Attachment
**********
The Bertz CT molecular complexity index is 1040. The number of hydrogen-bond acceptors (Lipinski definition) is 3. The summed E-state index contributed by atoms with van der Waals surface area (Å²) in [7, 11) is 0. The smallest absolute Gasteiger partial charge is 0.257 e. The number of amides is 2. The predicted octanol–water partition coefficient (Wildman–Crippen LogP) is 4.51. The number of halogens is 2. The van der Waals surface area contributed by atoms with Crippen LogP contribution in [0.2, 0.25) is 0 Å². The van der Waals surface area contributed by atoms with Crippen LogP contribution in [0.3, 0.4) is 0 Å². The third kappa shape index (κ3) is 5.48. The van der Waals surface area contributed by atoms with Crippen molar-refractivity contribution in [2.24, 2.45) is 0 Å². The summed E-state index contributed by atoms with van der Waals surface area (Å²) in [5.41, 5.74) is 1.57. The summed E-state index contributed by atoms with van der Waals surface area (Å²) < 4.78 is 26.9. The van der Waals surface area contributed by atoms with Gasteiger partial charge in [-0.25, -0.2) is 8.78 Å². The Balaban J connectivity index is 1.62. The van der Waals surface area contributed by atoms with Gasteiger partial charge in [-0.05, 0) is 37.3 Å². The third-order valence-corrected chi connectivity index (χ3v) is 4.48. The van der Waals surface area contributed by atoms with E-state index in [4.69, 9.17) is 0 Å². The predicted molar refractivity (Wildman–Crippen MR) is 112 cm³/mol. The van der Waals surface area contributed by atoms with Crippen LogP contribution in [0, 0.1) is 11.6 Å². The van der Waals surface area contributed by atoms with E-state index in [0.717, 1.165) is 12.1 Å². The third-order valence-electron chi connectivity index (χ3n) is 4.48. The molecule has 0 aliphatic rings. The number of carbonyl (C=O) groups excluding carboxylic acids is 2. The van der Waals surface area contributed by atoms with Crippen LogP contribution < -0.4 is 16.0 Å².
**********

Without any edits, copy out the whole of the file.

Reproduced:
The Bertz CT molecular complexity index is 1040. The number of hydrogen-bond acceptors (Lipinski definition) is 3. The summed E-state index contributed by atoms with van der Waals surface area (Å²) in [7, 11) is 0. The smallest absolute Gasteiger partial charge is 0.257 e. The number of amides is 2. The predicted octanol–water partition coefficient (Wildman–Crippen LogP) is 4.51. The number of halogens is 2. The van der Waals surface area contributed by atoms with Crippen LogP contribution in [0.2, 0.25) is 0 Å². The van der Waals surface area contributed by atoms with Crippen LogP contribution in [0.3, 0.4) is 0 Å². The third kappa shape index (κ3) is 5.48. The van der Waals surface area contributed by atoms with Crippen molar-refractivity contribution in [2.24, 2.45) is 0 Å². The summed E-state index contributed by atoms with van der Waals surface area (Å²) in [5.41, 5.74) is 1.57. The summed E-state index contributed by atoms with van der Waals surface area (Å²) < 4.78 is 26.9. The van der Waals surface area contributed by atoms with Gasteiger partial charge in [-0.25, -0.2) is 8.78 Å². The Balaban J connectivity index is 1.62. The van der Waals surface area contributed by atoms with Gasteiger partial charge in [-0.05, 0) is 37.3 Å². The third-order valence-corrected chi connectivity index (χ3v) is 4.48. The van der Waals surface area contributed by atoms with E-state index in [4.69, 9.17) is 0 Å². The predicted molar refractivity (Wildman–Crippen MR) is 112 cm³/mol. The van der Waals surface area contributed by atoms with Crippen LogP contribution in [0, 0.1) is 11.6 Å². The van der Waals surface area contributed by atoms with E-state index in [0.717, 1.165) is 12.1 Å². The third-order valence-electron chi connectivity index (χ3n) is 4.48. The molecule has 0 aliphatic rings. The number of carbonyl (C=O) groups excluding carboxylic acids is 2. The van der Waals surface area contributed by atoms with Crippen LogP contribution < -0.4 is 16.0 Å².